Giving Slack to Indie Games


Over the last couple of years, the indie games scene has been given the spotlight in a major way. With shockingly good titles dropping on Steam, PSN and XBLA, more people have access to these off-the-beaten-path games than ever before. And with the recent influx of games like Journey, Fez, Trials Evolution, Super Meatboy and Botanicula, plus a slew of cheap downloadable mobile titles, it looks like this won’t be slowing down any time soon.

But are people giving these smaller titles too much slack, just because they’re indie? That’s the question that Game Front’s Jim Sterling poses in his new article, Are We too Generous to Indie Games. In it, he wonders if people give passes to indie games simply because they’re not made by Activision or EA — and as such, let indie games get away with a lot more grievances than most games.

This is definitely an interesting question, and one we sort of touched on in the as of yet unreleased podcast. There’s this idea going around that just because something is small and charming, it’s better — and if you don’t like an indie title, it’s because you love Call of Duty or Halo too much to appreciate a title like Fez’s nuances.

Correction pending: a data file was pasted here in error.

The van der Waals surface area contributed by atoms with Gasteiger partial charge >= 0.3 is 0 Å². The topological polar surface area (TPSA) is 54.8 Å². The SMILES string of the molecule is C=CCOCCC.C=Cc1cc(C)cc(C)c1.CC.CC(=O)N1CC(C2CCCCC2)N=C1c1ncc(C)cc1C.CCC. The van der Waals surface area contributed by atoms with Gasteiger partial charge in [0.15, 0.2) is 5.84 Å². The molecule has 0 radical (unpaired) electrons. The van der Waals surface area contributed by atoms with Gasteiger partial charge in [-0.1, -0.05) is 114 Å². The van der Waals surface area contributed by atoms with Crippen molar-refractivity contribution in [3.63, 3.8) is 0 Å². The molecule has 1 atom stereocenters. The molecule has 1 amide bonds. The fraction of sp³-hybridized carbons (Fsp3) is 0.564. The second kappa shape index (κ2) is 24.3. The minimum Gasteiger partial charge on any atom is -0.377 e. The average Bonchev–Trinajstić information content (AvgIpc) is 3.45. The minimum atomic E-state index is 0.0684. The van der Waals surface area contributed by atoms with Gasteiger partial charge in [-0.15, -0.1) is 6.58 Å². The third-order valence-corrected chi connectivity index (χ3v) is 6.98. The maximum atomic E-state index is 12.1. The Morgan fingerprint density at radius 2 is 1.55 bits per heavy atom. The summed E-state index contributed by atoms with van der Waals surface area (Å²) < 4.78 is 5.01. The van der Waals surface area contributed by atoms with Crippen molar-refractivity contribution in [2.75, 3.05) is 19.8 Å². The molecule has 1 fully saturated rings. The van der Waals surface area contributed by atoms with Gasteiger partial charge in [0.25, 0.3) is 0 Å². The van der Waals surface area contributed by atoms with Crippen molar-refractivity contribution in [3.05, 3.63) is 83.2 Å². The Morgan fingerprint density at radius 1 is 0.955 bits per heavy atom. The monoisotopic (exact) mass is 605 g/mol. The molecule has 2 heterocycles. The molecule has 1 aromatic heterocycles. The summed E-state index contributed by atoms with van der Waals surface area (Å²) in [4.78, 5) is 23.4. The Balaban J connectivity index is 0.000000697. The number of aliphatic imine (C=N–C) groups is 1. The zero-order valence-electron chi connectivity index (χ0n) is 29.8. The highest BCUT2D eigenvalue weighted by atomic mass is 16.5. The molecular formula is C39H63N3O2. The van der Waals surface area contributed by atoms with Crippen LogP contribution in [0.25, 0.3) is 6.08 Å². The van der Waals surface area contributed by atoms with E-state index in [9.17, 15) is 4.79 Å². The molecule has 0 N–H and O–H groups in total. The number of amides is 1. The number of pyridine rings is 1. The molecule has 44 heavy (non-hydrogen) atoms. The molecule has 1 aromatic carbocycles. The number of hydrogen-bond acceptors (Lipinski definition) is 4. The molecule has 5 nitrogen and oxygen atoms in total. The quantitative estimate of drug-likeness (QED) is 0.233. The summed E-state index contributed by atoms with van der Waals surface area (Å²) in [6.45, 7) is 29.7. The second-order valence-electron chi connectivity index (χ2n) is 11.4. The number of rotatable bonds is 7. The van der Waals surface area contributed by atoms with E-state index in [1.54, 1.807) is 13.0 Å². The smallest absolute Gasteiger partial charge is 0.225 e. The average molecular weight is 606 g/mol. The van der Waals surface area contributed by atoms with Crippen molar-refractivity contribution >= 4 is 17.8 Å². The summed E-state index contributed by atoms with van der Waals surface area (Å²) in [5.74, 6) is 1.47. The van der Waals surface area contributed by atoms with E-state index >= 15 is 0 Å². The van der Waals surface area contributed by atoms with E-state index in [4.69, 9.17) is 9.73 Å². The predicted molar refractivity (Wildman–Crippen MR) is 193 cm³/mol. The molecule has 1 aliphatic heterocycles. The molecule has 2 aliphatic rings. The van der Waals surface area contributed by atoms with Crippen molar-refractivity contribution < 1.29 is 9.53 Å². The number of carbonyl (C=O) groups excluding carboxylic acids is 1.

I honestly don’t know how I feel about this viewpoint. While I recognize that some of the gaming community is indeed soaking up everything indie, I also think that some of these titles are totally worthy of the praise that they’re getting. I also think that yes, it is fair to cut some slack to a game that you paid only a few dollars for as opposed to one that requires a $60 entry fee. I absolutely don’t expect as much out of something that didn’t take much of an investment as I do out of something I have to spend an ample amount of money to play.

So what do you guys think? Are people too forgiving of the flaws in indie titles? Are they given too much slack? Sound off!

Source – Game Front

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I write about samurai girls and space marines. Writer for Smooth Few Films. Rooster Teeth Freelancer. Author of Red vs. Blue, The Ultimate Fan Guide, out NOW!

4 thoughts on “Giving Slack to Indie Games”

  1. I don’t think we have given them too much slack. you get what you pay for, and I have gotten a lot more out of small $5 indie games then I have out of a lot of big $60 games recently.

    I think he has it backwards, We have been giving big budget titles way too much slack. people are more and more willing to let big budget games get away with shifty AI, bad writing, and spotty level design, despite the fact that they have ten times the resources to fix these issues.

    I think the reason we like indie games so much is that they cannot fall back on superior graphics or technical wonders. Instead they have to focus on writing, clever level design, artistic integrity, and/or unique ideas/mechanics. these are things that the past generation had to focus on, though not always so much with the writing. It is one of the reasons we have such fond memories of the games of yesterday.